To make Ramen Noodles:

  • To make low-carb Ramen noodles, add 2.7 g of sodium carbonate (baked baking soda see notes here) to the dry ingredients and follow the instructions above. To cook, enough water to cover with an additional 4 cm more water on top (the ramen noodles will expand). Cook the noodles for 1.5 to 2 minutes for a chewier texture. The three minutes will result as a softer noodle but it will hold its shape.
  • I used an after-market pasta extruder I purchased on Amazon to fit on my KitchenAid Stand Mixer. The most efficient way to push the raw dough through this extruder is to roll small amounts of dough into a pencil-thickness noodle and that way the mixer’s motor is not taxed as it is forced through the auger.
  • You can also use a KitchenAid pasta roller attachment, it’s always best to roll the dough by hand so it is no thicker than 3 mm before putting it through the pasta roller attachment, your motor will thank you for it. I found 5 was the perfect thickness as these noodles do swell with cooking.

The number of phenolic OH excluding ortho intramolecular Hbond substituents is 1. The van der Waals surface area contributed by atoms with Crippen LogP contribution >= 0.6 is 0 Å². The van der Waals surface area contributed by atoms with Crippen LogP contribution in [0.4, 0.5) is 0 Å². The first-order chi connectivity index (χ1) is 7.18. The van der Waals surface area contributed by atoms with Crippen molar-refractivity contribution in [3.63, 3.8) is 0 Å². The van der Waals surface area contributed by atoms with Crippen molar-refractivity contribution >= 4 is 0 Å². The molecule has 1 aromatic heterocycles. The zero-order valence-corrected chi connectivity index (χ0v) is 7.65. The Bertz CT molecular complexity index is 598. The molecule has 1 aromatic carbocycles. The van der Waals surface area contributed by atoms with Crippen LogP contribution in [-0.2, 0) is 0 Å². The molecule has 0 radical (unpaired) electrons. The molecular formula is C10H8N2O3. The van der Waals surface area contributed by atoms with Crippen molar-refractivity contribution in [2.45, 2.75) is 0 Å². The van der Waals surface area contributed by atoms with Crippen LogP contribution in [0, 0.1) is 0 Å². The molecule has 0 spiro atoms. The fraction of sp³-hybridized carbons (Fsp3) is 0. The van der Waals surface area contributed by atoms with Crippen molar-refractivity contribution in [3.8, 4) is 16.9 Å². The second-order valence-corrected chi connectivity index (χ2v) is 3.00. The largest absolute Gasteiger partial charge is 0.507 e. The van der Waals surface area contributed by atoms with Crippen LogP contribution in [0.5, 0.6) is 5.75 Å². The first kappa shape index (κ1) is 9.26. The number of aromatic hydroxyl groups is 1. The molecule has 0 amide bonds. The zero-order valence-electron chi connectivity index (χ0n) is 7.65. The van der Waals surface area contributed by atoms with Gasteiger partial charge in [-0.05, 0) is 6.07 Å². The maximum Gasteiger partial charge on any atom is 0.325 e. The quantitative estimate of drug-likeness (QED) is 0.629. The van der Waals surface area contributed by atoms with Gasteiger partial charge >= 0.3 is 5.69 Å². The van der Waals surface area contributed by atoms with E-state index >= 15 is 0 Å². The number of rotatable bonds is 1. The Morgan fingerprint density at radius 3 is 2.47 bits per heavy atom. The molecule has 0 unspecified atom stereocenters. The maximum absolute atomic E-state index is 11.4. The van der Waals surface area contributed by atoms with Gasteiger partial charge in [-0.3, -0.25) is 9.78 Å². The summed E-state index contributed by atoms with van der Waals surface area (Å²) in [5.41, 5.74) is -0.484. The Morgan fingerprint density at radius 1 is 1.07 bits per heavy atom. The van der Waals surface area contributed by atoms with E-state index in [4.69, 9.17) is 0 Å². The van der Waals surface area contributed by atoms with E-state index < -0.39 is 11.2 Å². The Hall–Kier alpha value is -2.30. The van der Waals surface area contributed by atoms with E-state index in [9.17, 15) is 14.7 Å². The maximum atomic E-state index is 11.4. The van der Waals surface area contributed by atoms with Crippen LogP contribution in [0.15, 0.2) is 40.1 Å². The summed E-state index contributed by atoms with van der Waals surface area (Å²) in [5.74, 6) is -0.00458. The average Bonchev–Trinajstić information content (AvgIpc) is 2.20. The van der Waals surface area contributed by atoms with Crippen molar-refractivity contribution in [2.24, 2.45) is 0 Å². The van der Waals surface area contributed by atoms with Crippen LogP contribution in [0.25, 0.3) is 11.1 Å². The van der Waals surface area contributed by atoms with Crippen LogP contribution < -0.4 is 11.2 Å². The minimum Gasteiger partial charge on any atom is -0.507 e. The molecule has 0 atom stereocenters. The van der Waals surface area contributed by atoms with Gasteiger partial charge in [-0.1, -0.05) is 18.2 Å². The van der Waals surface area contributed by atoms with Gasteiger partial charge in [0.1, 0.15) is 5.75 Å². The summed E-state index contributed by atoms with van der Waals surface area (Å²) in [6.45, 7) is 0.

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This is my ‘”GO-TO” gluten-free cracker, not just because they are so tasty, but because they are super-easy to make and require very little equipment! This recipe is half of my usual recipe because I didn’t want leftovers but because the measurements are metric, it’s super-easy to double or triple. The only thing I would caution you about is that they burn very quickly because of the natural oils in ground almonds and the grapeseed oil but hopefully it won’t deter you from making them, they are worth it.

Almond Sesame Crackers (Gluten Free)